Standardization is a commonly misunderstood term in the healthcare industry. It has been defined as the process by which healthcare products and services are chosen by a committee of key stakeholders, considering evidence-based results, to ensure quality patient care while adhering to fiscal responsibility. However, standardization can mean different things to different people.
For hospital administrator’s standardization represents efficiency. It helps decrease variation which increases quality and safety while reducing costs. From a healthcare manager’s perspective, standardization helps foster an environment of quality patient care. It limits the risk for errors and improves patient safety.
For physicians, standardization can mean something entirely different. It is often viewed negatively and as a means of control. Many physicians are not comfortable adopting standardization unless there is demonstrated evidence it benefits patient outcomes. Nurses, on the other hand, believe standardization is about cost savings, efficiency, and patient safety. They see standardization as a time-saver. The less time they spend searching for the proper medical equipment, the more time they can spend with the patient. Subsequently, patients believe that standardization is for their benefit, but they are typically more focused on the manner they are treated rather than the methods used to treat them.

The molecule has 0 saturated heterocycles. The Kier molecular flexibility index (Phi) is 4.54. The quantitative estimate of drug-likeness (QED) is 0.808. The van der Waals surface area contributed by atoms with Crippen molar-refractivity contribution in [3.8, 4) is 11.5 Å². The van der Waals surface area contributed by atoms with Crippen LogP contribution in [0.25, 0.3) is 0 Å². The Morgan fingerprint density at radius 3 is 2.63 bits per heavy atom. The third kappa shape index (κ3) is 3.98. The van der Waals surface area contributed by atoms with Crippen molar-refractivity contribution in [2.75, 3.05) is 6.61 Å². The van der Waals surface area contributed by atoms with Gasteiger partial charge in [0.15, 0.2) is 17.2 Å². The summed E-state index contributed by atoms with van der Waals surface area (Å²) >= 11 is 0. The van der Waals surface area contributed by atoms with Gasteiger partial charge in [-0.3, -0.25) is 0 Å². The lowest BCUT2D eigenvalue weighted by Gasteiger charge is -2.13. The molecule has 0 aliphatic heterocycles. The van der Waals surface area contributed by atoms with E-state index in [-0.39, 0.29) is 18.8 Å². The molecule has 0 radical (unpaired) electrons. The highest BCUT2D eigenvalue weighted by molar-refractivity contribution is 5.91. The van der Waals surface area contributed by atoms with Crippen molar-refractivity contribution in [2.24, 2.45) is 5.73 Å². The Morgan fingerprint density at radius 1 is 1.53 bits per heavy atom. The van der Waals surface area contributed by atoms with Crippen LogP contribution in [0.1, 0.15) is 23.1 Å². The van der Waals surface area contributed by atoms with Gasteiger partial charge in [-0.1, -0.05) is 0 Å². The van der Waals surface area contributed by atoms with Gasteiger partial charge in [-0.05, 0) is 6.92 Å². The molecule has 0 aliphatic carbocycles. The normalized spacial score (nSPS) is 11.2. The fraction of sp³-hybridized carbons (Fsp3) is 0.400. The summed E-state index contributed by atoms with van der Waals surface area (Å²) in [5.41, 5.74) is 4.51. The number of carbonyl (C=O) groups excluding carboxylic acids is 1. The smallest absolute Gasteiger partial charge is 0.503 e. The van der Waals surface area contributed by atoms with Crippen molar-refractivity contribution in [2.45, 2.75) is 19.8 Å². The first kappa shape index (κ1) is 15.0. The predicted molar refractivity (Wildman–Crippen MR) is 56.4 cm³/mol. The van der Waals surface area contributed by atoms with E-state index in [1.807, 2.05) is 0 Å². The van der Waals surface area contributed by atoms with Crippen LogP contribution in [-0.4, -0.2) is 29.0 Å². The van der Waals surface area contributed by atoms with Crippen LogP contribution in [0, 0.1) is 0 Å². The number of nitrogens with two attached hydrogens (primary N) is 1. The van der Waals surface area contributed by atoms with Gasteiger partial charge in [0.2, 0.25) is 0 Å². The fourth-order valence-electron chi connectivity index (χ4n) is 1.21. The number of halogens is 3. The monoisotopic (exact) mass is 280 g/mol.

Many critics of standardized care call it “cookie-cutter medicine”, and a “one-size-fits-all” approach to treating patients. Those critics often favor personalization or a more personalized approach to medicine. They embrace the concept that each patient should be treated as unique individuals.
The word personalization can also mean different things to different people. Many assume personalization to be genetics and personalized medicine with customized drugs and medical devices. However, personalization can simply mean making each patient feel like an individual, rather than “one of the masses”.
As the value-based care movement makes its transition, these varying perceptions of standardization and personalized care will likely take new shape. While standardization of protocols, surgical checklists, clinical pathways, and treatment regimens are necessary for evidence-based practices, it is also important not to standardize the patient experience.
Successful organizations will partner with physicians to reduce costs while improving quality of care and patient safety. They will understand how to standardize and personalize patient care at the same time. Together they will implement standardization and personalization that complements one another so that patients do not feel like they are subject to a “one-size-fits-all” “standard” care experience.